The degree of crystallinity of the semicrystalline poly(1-butene) as measured by an X-ray diffraction method is from about 10% to about 60%, but preferably is from about 35% to about 60%. The crystallization temperature of the poly(1-butene) as measured by a differential scanning calorimeter is typically from about 30° C. to about 90° C. and the limiting viscosity number of the polymer, as determined by a conventional capillary viscosity measuring device in decalin at 135° C., is from about 0.8 dl/g to about 8 dl/g, more often from about 1 dl/g to about 6 dl/g. Such poly(1-butene) polymers, both homopolymeric and copolymeric are commercially available, and can be obtained from Shell Chemical Company, Houston, Tex.
The polymeric blends of the invention will typically contain a substantial proportion of the poly(1-butene) polymer. Amounts of poly(1-butene) from about 20% by weight to about 85% by weight based on total blend, as satisfactory. Amounts of poly(1-butene) from about 30% by weight to about 70% by weight on the same basis are preferred.
Polypropylene random copolymers which are useful in the practice of this invention are a type of polypropylene in which the basic structure of the polymer chain has been changed by the incorporation of a different monomer molecule. Ethylene is the most common comonomer used. This causes changes to the physical properties of polypropylene. In comparison with polypropylene homopolymer, random copolymers features improved optical properties, improved impact resistance, increased flexibility, and a decreased melting point.
Ethylene/propylene random copolymer differs from homopolymer because the ethylene molecules randomly inserted into the backbone hinder the crystal-type arrangement of the polymer molecules. This reduction in copolymer crystallinity is responsible for the modification of the above-mentioned physical properties.
Ethylene/propylene random copolymers are produced by the simultaneous polymerization of propylene and ethylene in the same reactors used to produce homopolymer polypropylene.
Ethylene-methylene acrylate copolymer which is useful in the practice of this invention is one of the most thermally stable of all the high-pressure α-olefin copolymers. Unlike EVA copolymer, it is thermally stable and can be processed at extrusion temperature at 600° F.
The polymer is produced in a conventional high-pressure, autoclave reactor where methyl acrylate monomer is injected into the reactor with the ethylene gas to produce a random copolymer.
The most notable property changes offered by the copolymer, as compared to a LDPE homopolymer, are the depression of the soften temperature and a reduction of flexural modulus.
Low density polyethylene which is useful in the practice of this invention is a thermoplastic obtained through the high-pressure free radical polymerization of ethylene. Conventional LDPE is manufactured by one of two processes, tubular or autoclave. In both processes, high purity ethylene is introduced into the reactor at high pressures and temperatures with an initiator. The initiator may be either oxygen or an organic peroxide.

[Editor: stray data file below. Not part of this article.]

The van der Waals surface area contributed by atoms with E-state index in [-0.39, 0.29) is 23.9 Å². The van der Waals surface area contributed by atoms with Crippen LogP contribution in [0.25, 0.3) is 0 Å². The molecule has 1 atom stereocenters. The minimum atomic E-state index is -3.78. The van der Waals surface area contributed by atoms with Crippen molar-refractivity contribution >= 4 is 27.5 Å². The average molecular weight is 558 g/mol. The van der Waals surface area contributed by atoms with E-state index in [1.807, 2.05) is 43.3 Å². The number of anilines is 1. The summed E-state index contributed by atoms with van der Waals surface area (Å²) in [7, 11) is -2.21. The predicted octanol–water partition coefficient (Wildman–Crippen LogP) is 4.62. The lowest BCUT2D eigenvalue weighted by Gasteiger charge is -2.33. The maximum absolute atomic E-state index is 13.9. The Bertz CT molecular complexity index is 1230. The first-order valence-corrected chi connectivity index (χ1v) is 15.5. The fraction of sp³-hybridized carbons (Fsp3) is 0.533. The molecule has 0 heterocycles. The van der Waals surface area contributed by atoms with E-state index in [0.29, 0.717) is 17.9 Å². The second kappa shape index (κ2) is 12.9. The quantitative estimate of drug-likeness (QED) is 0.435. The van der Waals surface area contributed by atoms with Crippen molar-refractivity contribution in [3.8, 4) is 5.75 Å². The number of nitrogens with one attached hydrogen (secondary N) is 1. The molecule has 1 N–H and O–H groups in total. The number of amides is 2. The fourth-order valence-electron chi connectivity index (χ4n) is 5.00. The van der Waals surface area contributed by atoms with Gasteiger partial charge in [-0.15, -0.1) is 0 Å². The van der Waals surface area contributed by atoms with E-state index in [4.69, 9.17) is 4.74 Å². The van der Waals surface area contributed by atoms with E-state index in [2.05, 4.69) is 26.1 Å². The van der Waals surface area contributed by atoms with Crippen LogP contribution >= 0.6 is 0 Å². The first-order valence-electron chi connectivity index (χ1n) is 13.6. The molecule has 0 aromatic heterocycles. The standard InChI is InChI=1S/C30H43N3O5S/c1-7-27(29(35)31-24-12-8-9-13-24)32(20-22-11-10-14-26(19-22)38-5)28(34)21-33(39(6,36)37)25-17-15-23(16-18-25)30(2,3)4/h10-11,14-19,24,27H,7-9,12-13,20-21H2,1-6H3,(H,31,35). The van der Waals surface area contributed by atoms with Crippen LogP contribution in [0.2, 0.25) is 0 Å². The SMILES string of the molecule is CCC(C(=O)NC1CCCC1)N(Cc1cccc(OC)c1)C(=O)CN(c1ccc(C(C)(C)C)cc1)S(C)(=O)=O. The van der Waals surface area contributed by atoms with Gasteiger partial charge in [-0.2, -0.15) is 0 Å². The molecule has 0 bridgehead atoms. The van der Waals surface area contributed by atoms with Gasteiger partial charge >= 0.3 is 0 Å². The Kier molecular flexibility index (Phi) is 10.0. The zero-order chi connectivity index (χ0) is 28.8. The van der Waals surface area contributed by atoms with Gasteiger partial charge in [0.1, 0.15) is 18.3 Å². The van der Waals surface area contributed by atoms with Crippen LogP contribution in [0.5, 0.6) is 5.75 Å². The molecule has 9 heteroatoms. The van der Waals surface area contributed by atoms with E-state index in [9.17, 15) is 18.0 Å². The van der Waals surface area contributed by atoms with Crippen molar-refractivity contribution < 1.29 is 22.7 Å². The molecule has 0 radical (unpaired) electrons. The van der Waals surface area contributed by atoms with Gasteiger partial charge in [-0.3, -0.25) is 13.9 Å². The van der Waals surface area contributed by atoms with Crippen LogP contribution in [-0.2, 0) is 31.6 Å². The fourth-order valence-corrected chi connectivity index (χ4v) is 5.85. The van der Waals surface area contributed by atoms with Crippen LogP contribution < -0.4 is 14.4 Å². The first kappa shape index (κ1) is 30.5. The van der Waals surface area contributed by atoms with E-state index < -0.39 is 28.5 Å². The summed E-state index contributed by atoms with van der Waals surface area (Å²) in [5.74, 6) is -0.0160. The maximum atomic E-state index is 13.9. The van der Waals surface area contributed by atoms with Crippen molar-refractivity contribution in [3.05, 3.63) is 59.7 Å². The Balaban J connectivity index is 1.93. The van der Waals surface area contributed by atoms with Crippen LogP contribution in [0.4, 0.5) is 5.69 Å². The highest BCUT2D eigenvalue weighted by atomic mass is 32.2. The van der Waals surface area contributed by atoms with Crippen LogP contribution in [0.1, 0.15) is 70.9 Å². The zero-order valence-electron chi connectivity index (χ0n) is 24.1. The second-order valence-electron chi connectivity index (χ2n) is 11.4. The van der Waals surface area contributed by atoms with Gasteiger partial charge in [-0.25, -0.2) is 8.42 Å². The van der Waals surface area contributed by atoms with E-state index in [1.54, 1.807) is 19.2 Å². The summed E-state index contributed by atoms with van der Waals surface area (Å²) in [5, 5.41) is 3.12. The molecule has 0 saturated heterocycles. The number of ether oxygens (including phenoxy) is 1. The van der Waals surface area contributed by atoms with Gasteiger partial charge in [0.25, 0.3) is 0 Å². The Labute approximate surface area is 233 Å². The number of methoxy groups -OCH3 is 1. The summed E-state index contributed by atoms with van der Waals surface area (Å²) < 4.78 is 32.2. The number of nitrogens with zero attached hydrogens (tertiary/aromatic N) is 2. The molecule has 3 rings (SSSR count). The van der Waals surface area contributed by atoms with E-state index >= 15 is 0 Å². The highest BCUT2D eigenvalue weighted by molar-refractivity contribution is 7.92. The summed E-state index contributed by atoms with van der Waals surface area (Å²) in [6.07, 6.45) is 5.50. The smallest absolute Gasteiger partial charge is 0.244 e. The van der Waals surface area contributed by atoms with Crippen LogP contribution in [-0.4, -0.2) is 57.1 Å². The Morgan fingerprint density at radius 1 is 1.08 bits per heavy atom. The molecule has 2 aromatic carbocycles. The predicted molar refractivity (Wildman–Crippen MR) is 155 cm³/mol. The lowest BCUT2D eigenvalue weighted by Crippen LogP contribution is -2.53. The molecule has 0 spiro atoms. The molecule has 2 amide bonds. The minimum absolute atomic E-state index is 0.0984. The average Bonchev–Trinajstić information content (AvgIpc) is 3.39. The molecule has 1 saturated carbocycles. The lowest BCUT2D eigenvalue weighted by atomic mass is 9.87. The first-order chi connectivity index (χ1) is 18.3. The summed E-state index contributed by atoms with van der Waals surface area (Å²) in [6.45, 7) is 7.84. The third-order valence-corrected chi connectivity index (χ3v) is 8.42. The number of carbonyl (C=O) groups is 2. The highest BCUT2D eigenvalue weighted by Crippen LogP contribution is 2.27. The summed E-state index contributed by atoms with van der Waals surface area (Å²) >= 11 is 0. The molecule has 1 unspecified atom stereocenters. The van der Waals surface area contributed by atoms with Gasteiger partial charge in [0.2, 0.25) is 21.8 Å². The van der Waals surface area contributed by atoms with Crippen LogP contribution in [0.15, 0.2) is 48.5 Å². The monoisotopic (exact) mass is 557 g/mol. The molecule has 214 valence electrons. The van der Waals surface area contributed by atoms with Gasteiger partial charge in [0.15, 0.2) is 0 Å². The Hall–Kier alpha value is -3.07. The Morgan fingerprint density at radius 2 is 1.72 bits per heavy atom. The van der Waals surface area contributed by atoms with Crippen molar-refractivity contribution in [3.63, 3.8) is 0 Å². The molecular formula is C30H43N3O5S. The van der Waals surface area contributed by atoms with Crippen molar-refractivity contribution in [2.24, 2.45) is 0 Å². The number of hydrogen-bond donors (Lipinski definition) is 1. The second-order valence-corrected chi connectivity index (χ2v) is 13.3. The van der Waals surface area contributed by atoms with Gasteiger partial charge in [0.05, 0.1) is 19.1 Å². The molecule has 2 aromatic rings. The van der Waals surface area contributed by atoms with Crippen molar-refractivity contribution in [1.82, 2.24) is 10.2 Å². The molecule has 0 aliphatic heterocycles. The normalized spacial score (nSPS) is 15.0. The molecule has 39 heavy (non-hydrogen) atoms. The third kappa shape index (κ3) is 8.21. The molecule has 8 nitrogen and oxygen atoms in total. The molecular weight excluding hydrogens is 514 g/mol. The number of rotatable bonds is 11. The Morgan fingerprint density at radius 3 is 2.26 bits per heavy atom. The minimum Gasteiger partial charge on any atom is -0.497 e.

Unlike the linear structure obtained in other polyethylene processes, the LDPE, with density normally less than 0.94 gm/cc, has a branched structure resulting from the high pressure process. The branching gives conventional LDPE its distinctive properties of clarity, flexibility, and ease of processability.
Any LDPE that has a density of 0.93 gm/cc or less, and melt index of 2 to 15 can be used in the formulation. A typical example of LDPE used in the formulations is Chevron Poly-eth 1019, which has 14.5 MI and 0.92 in density.
The blends of the invention suitably but optionally contain a variety of conventional additives to improve or otherwise modify the properties of the blend. Such additives include stabilizers, antioxidants, processing aids, and pigments. One type of additive found particularly useful on some occasions in the blends is a lubricating agent. Such additives are better known by a variety of more common names such as slip agent or mold release agent which seem to depend upon the particular property modification contemplated for the additive. Illustrative lubricating agent, preferably a solid lubricating agent include organic materials such as silicones, particularly dimethylsiloxane polymers, fatty acid amides such as ethylene bis(stearamide), oleamides and erucamide; and metal salts of fatty acids such as zinc, calcium, or lead stearates. Also suitable are inorganic materials such as talc, mica, fumed silica and calcium silicate. In blends to be used for the purposes of the invention are organic slip agents and particularly preferred are the fatty acid amides, oleamides, and erucamide.
As stated, the use of a solid lubricating agent is preferred and quantities of lubricating agent of from about 0.5% to about 5% by weight based on total blend are satisfactory. In a preferred formulation, the solid lubricating agent is present in an amount of from about 2 to about 4% wt.
The method of producing the polymer blends is not critical and conventional methods of producing blends of two or more polymeric materials are suitable. In one formulation the poly(1-butene), random polypropylene copolymer and, solid lubricating agent are blended in a mixing device operating under conditions of high shear. In a second and generally preferred formulation, the blend components comprising poly(1-butene), random polypropylene copolymer, ethylene methyl acrylate and low density polyethylene are passed through an extruder and the blend is produced as the extrudate.